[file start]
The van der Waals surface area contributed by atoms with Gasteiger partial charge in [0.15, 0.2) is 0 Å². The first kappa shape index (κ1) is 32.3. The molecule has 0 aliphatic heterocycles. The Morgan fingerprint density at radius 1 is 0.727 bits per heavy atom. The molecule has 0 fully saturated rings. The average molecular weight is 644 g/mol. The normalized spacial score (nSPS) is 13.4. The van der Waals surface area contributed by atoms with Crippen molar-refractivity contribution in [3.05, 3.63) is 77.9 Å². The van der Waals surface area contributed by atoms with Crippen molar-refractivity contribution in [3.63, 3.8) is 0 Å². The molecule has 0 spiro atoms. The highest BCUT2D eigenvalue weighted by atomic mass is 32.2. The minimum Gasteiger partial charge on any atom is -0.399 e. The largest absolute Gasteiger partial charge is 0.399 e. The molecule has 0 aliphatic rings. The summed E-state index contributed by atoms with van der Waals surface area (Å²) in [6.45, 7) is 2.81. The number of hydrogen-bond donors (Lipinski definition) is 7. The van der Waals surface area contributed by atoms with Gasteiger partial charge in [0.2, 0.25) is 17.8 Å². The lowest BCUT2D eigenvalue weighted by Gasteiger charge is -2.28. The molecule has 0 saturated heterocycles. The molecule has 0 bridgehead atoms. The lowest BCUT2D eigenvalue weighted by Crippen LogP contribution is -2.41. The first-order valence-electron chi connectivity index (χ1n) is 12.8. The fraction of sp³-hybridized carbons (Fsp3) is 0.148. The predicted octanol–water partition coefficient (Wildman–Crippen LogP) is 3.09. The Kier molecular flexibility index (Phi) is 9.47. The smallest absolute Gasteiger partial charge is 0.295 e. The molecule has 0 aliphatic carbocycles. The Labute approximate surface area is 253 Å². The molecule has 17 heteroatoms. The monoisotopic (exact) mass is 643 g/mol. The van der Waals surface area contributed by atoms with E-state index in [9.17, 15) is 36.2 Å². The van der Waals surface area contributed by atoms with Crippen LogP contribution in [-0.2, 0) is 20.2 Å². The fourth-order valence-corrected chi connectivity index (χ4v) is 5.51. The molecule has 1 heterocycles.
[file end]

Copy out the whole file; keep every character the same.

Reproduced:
The van der Waals surface area contributed by atoms with Gasteiger partial charge in [0.15, 0.2) is 0 Å². The first kappa shape index (κ1) is 32.3. The molecule has 0 aliphatic heterocycles. The Morgan fingerprint density at radius 1 is 0.727 bits per heavy atom. The molecule has 0 fully saturated rings. The average molecular weight is 644 g/mol. The normalized spacial score (nSPS) is 13.4. The van der Waals surface area contributed by atoms with Crippen molar-refractivity contribution in [3.05, 3.63) is 77.9 Å². The van der Waals surface area contributed by atoms with Crippen molar-refractivity contribution in [3.63, 3.8) is 0 Å². The molecule has 0 spiro atoms. The highest BCUT2D eigenvalue weighted by atomic mass is 32.2. The minimum Gasteiger partial charge on any atom is -0.399 e. The largest absolute Gasteiger partial charge is 0.399 e. The molecule has 0 aliphatic rings. The summed E-state index contributed by atoms with van der Waals surface area (Å²) in [6.45, 7) is 2.81. The number of hydrogen-bond donors (Lipinski definition) is 7. The van der Waals surface area contributed by atoms with Gasteiger partial charge in [0.2, 0.25) is 17.8 Å². The lowest BCUT2D eigenvalue weighted by Gasteiger charge is -2.28. The molecule has 0 saturated heterocycles. The molecule has 0 bridgehead atoms. The lowest BCUT2D eigenvalue weighted by Crippen LogP contribution is -2.41. The first-order valence-electron chi connectivity index (χ1n) is 12.8. The fraction of sp³-hybridized carbons (Fsp3) is 0.148. The predicted octanol–water partition coefficient (Wildman–Crippen LogP) is 3.09. The Kier molecular flexibility index (Phi) is 9.47. The smallest absolute Gasteiger partial charge is 0.295 e. The molecule has 0 aliphatic carbocycles. The Labute approximate surface area is 253 Å². The molecule has 17 heteroatoms. The monoisotopic (exact) mass is 643 g/mol. The van der Waals surface area contributed by atoms with E-state index in [9.17, 15) is 36.2 Å². The van der Waals surface area contributed by atoms with Crippen LogP contribution in [-0.2, 0) is 20.2 Å². The fourth-order valence-corrected chi connectivity index (χ4v) is 5.51. The molecule has 1 heterocycles.